sendmail domain

David L. Gehrt dlg at
Fri Dec 23 04:50:34 UTC 2005

> Alexander Dalloz wrote:
> >Am Do, den 22.12.2005 schrieb azeem ahmad um 16:23:
> >
> >  
> >
> >>i got a question n i studied for it but couldnt get satisfied
> >>the question is
> >>how sendmail server comes to know which domain it belongs to
> >>i mean if there is a server
> >>then how mail comes to know that it belongs to domain
> >>Regards
> >>Azeem
> >>    
> >>
> >
> >You have to tell Sendmail which domains have to be treated as local -
> >class {w} - or relay - class {R} - domains in a) local-host-names or b)
> >in relay-domains.
> >
> >Alexander
> >
> >
> >  
> >
> That is also what the MX record in a domain's DNS is for.
> Justin Willmert

Actually sendmail,in the absence of  any other attempt to inform it will
try to determine the short host name and domain name for system on which
it is  running.  [see  hostname (1)]. An  MX record only  identifies the
reference, and host  to which mail for a host  should be redirected.  As

hosta  [IN]	       MX	N,MXhost

When mail is directed to hosta (e.g. mailbox1 at hosta.domain1) it will get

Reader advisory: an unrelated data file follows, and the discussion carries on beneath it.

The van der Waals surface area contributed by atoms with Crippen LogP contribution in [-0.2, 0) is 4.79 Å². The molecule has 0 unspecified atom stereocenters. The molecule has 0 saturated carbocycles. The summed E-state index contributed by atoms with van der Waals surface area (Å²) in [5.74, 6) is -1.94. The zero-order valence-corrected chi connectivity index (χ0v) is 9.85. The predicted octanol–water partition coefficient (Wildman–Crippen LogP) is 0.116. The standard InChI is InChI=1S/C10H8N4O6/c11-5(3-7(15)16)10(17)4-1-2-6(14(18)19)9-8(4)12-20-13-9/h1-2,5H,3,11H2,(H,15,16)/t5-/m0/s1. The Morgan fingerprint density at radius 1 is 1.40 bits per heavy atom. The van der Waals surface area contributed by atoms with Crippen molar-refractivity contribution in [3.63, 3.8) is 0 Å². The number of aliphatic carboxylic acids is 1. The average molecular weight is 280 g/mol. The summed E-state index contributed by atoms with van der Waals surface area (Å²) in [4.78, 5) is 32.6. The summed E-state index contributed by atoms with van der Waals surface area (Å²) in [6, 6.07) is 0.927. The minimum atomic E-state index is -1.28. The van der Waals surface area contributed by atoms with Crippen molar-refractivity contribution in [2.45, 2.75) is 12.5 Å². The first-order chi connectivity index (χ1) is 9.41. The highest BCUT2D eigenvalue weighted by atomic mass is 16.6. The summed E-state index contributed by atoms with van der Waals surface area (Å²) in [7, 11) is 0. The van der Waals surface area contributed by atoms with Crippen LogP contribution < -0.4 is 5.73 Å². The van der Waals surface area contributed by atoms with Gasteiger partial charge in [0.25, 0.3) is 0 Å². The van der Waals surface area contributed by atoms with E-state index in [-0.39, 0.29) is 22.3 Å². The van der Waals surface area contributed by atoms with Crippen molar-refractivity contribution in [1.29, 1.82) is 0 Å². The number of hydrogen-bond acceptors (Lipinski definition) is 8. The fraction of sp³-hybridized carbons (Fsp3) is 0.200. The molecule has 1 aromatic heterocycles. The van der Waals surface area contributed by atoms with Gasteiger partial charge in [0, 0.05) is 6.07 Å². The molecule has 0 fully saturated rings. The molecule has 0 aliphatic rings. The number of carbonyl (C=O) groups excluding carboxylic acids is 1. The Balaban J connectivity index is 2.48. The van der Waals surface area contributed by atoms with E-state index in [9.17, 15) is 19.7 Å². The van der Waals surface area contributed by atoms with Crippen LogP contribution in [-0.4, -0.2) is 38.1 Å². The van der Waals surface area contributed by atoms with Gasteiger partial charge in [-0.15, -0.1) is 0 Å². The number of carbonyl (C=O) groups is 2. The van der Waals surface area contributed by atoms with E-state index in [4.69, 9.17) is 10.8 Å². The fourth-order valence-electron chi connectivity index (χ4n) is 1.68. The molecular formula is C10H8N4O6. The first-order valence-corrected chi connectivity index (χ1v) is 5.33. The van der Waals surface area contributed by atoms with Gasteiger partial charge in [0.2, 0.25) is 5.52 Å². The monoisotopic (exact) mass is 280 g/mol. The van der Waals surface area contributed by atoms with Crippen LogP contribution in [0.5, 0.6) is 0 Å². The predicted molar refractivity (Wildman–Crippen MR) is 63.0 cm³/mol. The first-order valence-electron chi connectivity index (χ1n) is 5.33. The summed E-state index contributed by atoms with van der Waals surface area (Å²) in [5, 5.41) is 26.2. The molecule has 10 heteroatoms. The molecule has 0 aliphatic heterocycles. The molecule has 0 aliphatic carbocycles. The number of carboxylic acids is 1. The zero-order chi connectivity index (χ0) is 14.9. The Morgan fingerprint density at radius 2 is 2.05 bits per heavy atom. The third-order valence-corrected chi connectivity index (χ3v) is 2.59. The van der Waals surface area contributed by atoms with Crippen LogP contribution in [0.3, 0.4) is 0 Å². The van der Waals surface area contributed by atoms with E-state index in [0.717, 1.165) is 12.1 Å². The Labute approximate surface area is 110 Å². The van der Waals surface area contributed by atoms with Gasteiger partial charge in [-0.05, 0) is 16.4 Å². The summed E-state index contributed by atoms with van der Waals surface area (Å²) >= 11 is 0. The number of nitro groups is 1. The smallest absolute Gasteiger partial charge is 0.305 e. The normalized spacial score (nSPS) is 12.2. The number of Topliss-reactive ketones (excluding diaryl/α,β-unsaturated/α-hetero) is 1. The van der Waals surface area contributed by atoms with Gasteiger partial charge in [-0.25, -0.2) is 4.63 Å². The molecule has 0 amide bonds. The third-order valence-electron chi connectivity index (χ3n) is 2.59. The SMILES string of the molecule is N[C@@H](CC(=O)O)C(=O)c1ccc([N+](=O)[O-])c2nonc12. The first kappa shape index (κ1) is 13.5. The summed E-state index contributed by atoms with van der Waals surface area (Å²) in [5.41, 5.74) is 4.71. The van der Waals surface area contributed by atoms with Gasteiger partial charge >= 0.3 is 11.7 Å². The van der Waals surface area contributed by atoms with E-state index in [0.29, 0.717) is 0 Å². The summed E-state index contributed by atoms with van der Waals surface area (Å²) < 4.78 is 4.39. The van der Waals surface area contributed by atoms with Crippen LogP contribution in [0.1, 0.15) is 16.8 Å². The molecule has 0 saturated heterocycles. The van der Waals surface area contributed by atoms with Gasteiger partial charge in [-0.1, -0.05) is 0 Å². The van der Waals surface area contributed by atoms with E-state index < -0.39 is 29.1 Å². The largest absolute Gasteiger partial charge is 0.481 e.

sent to  MXhost (e.g. mailbox1 at MXhost.domain2)  assuming the preference,
N, is lower than the preferences for any other MX records owned by (for)
hosta.  The  two domains, do  main1 and domain2,  may or may not  be the

N.B.-- You should be careful about the way you specify host names in DNS
resource records, especially whether they are or are not FQDNs.

The DNS MX  resource record does not inform sendmail  of the domain name
of the host on which it is  running, hosta in the above example.  By the
time sendmail gets to looking up MX  stuff it will have come up with the
value  for the "$w"  macro.  It  has been  some time  since I  looked at
sendmail sources but IIRC the owner  of the A record is the way sendmail
would prefer to use in the absence of a more explicit setting of $w.


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